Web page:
Options on how businesses could deploy blockchain technology include creating trackable, tamper-proof packaging, devising serial numbers or sensor stamps, and closely monitoring the transportation of materials or products from one stage to another. Advocates say all of those practices would, gradually, create perfect data that could eventually make it more difficult for unwanted or illegal additions to be introduced into production and distribution systems.
In addition, advocates add, the eventual savings from greater efficiency and transparency as a result of using blockchain — removing the need for paper invoices, for example, as well as reducing the information silos that have traditionally existed among each point of the supply chain, like the mine, the refiner, the manufacturer and the retailer — are another major boon.
“Fundamentally, it reduces room for human error, boosts trust via open source cooperation and could, in time, redefine the way many luxury players do business,” Ms. Haziot said.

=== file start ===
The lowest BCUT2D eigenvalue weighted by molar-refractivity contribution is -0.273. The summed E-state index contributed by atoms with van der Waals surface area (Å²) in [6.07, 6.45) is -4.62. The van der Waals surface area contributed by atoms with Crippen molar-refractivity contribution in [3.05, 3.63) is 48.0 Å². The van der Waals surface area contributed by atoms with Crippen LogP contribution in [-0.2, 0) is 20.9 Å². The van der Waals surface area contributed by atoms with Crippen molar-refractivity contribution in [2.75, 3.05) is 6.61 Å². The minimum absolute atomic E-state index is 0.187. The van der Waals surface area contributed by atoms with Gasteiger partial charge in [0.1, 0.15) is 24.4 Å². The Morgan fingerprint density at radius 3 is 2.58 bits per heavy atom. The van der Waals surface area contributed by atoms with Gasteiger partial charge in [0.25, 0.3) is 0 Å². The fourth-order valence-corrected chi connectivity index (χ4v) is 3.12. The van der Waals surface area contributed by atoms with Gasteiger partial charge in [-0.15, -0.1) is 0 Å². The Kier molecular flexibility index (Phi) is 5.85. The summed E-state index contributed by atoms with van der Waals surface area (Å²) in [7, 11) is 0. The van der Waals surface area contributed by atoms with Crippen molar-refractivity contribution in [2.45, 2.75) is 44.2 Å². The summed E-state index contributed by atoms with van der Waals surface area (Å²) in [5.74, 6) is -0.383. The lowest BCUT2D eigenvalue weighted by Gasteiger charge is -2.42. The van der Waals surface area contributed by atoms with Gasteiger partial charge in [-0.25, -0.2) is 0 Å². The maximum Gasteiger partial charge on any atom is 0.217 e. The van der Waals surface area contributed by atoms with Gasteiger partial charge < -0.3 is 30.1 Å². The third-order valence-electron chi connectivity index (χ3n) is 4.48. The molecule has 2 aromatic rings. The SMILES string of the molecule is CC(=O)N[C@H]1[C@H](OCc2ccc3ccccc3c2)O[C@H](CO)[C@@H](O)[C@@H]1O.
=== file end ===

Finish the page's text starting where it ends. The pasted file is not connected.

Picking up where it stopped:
The question, however, is when?
Plenty of barriers still exist, especially for smaller brands, some of whom have suggested that, at a time when provenance has never been more scrutinized, the idea of blockchain is being hyped by laboratories eager to charge for origin testing. Then there are heavy upfront investment costs, the acquisition of a digital wallet and the need to wade through confusing and intimidating jargon to get on board with many blockchain service providers — who are often building their own separate blockchains, which could be counterproductive. Then there is the fact that most of the technology is constantly changing and still in its early stages.
“There is a lot that still needs working on,” Mr. Lubin said, “and a lot that could be made better.”